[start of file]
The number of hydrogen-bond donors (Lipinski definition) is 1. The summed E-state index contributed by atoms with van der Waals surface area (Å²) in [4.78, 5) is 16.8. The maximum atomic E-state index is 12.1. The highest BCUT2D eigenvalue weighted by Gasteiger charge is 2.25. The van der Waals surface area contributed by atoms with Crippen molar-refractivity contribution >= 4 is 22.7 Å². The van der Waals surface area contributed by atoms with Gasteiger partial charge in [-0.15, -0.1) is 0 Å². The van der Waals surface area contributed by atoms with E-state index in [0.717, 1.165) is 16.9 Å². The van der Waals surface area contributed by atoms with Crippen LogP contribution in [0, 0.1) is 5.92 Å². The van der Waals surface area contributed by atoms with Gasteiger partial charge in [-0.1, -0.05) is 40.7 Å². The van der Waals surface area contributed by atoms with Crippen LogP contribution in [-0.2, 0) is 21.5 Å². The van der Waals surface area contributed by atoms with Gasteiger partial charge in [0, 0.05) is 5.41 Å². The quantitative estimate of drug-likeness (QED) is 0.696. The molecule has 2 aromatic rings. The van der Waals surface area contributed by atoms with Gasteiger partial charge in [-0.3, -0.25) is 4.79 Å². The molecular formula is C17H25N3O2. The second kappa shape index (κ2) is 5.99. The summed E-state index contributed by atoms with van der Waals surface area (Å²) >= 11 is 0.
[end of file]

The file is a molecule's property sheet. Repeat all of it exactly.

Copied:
The number of hydrogen-bond donors (Lipinski definition) is 1. The summed E-state index contributed by atoms with van der Waals surface area (Å²) in [4.78, 5) is 16.8. The maximum atomic E-state index is 12.1. The highest BCUT2D eigenvalue weighted by Gasteiger charge is 2.25. The van der Waals surface area contributed by atoms with Crippen molar-refractivity contribution >= 4 is 22.7 Å². The van der Waals surface area contributed by atoms with Gasteiger partial charge in [-0.15, -0.1) is 0 Å². The van der Waals surface area contributed by atoms with E-state index in [0.717, 1.165) is 16.9 Å². The van der Waals surface area contributed by atoms with Crippen LogP contribution in [0, 0.1) is 5.92 Å². The van der Waals surface area contributed by atoms with Gasteiger partial charge in [-0.1, -0.05) is 40.7 Å². The van der Waals surface area contributed by atoms with Crippen LogP contribution in [-0.2, 0) is 21.5 Å². The van der Waals surface area contributed by atoms with Gasteiger partial charge in [0, 0.05) is 5.41 Å². The quantitative estimate of drug-likeness (QED) is 0.696. The molecule has 2 aromatic rings. The van der Waals surface area contributed by atoms with Gasteiger partial charge in [-0.3, -0.25) is 4.79 Å². The molecular formula is C17H25N3O2. The second kappa shape index (κ2) is 5.99. The summed E-state index contributed by atoms with van der Waals surface area (Å²) >= 11 is 0.